Sleeplessness. Though the old require a good deal of sleep, it is unfortunate that many of them can sleep but little. A large proportion of persons far advanced in life, complain of inability to sleep. Many old people deceive themselves, and really sleep much more than they are aware. Yet they often persist that they sleep none at all, night after night. Their case is illustrated by an old lady whose doctor entered her room and found her sleeping very soundly and comfortably. The noise of a person entering the room awoke her soon after, when, rubbing her eyes, she turned to the doctor, and said all she wanted was sleep, that she had slept none for a month; and unless he could give her something to bring sleep, she must die.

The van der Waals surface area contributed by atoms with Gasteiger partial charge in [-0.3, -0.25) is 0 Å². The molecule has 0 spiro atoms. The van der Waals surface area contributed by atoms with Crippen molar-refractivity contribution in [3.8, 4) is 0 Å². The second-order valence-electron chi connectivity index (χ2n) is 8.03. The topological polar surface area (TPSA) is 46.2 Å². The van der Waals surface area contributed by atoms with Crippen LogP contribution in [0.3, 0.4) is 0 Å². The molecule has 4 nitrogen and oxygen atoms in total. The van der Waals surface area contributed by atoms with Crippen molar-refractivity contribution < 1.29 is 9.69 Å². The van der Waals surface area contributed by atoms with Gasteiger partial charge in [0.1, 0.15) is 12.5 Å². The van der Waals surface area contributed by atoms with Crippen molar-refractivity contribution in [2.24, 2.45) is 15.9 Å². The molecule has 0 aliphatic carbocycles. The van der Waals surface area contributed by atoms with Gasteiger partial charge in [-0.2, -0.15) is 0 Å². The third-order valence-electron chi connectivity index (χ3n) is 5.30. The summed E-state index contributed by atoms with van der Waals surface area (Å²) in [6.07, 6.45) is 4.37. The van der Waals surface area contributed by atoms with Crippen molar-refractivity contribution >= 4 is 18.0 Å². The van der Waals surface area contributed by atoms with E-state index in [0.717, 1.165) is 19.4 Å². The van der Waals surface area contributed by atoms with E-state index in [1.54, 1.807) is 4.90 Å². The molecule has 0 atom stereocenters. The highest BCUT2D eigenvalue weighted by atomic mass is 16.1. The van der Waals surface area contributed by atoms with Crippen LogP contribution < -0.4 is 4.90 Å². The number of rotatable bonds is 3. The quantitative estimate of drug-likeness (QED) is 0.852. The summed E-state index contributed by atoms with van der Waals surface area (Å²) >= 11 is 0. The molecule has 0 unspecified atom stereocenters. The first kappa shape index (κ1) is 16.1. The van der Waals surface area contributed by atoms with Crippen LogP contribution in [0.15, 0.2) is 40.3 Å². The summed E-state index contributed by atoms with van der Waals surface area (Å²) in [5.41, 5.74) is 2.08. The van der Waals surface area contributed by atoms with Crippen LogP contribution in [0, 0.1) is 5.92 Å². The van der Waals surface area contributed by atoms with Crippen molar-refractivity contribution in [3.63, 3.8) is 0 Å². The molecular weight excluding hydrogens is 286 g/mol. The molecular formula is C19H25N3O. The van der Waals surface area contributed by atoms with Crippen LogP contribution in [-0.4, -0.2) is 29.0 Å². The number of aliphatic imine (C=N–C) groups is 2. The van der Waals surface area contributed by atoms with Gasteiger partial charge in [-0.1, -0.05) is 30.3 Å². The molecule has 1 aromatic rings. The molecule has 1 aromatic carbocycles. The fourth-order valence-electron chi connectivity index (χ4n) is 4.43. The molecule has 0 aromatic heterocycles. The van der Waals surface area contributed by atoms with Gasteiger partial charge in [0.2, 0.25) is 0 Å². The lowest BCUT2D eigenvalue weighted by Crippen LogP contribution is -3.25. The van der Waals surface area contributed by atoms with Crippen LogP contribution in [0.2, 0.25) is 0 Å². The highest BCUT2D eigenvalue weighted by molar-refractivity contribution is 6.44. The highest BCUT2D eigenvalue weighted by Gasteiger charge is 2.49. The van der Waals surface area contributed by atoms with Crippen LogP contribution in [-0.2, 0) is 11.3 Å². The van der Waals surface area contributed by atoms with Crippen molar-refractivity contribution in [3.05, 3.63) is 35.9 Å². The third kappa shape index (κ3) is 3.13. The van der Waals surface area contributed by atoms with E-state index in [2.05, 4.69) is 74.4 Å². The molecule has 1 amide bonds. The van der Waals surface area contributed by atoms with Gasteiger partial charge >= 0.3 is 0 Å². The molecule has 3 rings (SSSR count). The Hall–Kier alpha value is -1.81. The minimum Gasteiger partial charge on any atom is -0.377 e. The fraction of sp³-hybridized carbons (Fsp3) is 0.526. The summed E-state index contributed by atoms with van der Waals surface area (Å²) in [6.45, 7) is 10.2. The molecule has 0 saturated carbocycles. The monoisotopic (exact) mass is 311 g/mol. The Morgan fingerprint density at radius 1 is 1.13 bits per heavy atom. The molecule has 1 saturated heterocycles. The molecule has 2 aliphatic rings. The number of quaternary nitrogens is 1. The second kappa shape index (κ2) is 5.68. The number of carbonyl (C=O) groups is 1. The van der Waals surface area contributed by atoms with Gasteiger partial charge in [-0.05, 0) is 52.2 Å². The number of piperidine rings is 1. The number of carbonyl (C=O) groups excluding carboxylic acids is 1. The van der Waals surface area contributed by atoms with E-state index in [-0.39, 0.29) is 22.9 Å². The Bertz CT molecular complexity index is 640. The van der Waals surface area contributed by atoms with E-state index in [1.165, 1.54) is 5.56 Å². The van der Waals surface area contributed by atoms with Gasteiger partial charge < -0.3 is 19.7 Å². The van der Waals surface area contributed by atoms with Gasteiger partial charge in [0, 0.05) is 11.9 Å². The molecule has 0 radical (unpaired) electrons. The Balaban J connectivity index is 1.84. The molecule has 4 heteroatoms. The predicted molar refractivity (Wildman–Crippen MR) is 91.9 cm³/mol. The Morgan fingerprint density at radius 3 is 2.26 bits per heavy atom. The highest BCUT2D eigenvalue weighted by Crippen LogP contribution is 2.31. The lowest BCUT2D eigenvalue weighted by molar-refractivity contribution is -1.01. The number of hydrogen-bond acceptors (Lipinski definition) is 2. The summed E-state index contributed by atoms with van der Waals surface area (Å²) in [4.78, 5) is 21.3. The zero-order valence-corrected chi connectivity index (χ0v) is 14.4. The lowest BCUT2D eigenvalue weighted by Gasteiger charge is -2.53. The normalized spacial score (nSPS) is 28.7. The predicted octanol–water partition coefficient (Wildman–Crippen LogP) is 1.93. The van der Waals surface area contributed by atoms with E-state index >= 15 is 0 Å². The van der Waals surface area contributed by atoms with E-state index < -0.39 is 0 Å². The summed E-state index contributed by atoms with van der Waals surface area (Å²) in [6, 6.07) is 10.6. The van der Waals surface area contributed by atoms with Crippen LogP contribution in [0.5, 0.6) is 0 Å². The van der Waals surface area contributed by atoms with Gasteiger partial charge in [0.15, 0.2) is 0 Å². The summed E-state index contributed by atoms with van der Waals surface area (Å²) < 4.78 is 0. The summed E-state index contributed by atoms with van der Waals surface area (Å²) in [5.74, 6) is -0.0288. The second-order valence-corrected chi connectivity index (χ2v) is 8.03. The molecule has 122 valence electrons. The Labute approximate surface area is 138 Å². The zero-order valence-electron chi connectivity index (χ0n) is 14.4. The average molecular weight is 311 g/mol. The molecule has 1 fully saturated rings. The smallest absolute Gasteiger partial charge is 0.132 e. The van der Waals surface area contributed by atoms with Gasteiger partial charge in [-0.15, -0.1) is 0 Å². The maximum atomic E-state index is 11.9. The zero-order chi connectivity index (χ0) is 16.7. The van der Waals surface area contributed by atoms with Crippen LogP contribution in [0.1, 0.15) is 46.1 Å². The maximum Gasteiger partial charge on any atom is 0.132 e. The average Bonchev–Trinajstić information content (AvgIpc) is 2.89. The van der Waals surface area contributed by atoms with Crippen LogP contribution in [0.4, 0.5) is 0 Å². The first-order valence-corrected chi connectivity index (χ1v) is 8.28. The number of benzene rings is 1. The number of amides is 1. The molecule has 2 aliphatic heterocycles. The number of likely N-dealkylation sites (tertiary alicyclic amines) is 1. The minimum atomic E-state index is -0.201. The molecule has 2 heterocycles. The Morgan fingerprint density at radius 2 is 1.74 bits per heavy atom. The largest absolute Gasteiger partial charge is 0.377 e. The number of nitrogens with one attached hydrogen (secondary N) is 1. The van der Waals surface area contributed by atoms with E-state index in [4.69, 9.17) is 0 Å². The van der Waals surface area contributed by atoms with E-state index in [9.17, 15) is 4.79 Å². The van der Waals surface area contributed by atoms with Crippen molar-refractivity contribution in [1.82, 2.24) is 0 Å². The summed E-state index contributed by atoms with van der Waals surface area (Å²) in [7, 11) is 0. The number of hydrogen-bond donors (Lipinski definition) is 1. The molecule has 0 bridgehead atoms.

Medical art, I am sorry to say,Õ frequently fails to bring relief, when there is real want of sleep. Narcotics should always be avoided if possible. They do too much mischief ; yet it is necessary, sometimes, to resort to them. Much may be done sometimes by taking an earlier or a lighter supper. Early rising, and exercise in the open air, will often bring sleep at night. Occasionally a glass of wine, or a little spirit of any kind, taken just before retiring, will bring the needed sleep.